COSEPUP found that the use of panels is effective when panel members and the experts whom they consult are the most respected innovators in their fields. As leaders, they are in a unique position to
understand current developments and trends. The committee also found that the geographic diversity and professional diversity of panel membership are essential to ensure a fair and comprehensive assessment. Over the course of the studies, panels came to agree that no more than half their members should be US academic researchers. The immunology panel, for example, found in its initial response a clear bias related to the laboratory location of the pollees: US-based investigators routinely named a higher percentage of Americans than did non-US-based investigators. The nationality of the poller also appeared to have an influence: the three non-US pollers often obtained a virtual-congress list with a higher proportion of non-US speakers. The panel decided in its second iteration that it needed to increase foreign representation to ensure objectivity; on doing so, it obtained results that agree more closely with those of citation analysis and journal-publication analysis and with the judgment of the panelists.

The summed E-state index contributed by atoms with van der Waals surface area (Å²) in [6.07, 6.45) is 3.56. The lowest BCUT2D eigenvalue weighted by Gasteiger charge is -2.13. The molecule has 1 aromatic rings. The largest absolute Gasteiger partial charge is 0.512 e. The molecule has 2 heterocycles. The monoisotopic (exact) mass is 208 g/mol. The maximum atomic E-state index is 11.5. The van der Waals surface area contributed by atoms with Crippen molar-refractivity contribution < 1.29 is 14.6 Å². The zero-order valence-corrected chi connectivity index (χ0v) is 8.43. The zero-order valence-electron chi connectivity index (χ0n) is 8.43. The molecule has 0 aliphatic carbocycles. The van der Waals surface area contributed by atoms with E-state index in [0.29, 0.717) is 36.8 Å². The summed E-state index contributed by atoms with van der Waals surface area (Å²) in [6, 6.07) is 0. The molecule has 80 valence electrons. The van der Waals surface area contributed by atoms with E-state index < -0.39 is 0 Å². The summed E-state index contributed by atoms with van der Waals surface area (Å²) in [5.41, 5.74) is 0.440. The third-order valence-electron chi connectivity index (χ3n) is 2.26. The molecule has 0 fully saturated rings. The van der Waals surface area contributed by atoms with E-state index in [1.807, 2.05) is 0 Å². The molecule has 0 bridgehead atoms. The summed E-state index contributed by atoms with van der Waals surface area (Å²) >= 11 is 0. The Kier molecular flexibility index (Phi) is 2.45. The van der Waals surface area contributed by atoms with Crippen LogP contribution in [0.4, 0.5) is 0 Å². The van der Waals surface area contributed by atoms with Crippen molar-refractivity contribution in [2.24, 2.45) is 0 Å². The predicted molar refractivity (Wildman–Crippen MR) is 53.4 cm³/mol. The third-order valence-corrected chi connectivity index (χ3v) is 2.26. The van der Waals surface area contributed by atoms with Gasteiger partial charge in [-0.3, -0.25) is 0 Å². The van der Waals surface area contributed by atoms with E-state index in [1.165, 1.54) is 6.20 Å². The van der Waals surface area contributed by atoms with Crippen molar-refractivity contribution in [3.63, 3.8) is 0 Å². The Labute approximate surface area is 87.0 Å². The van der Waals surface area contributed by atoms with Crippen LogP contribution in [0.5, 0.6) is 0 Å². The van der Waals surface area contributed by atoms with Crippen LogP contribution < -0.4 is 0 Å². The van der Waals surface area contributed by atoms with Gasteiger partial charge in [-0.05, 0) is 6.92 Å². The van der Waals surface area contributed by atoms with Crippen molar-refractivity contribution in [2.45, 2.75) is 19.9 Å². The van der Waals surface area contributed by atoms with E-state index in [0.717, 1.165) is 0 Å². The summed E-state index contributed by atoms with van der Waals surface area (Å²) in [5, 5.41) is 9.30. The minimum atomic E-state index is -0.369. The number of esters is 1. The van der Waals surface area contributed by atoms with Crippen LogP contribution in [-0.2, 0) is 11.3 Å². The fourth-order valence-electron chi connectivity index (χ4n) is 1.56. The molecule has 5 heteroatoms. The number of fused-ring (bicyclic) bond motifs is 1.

The committee concluded that at least one-third of panel members should be non-US researchers. An additional one-third should be a combination of researchers in industry and in related fields who use the results of research. In the experience of the panels, that mix of perspectives, including especially the representatives of research-intensive industries (such as biotechnology, telecommunications, and aerospace), was essential for understanding not only the scholarly and technical achievements of researchers, but also the broader importance of those achievements to social and economic objectives.
4.5 Findings About the Utility of Benchmarking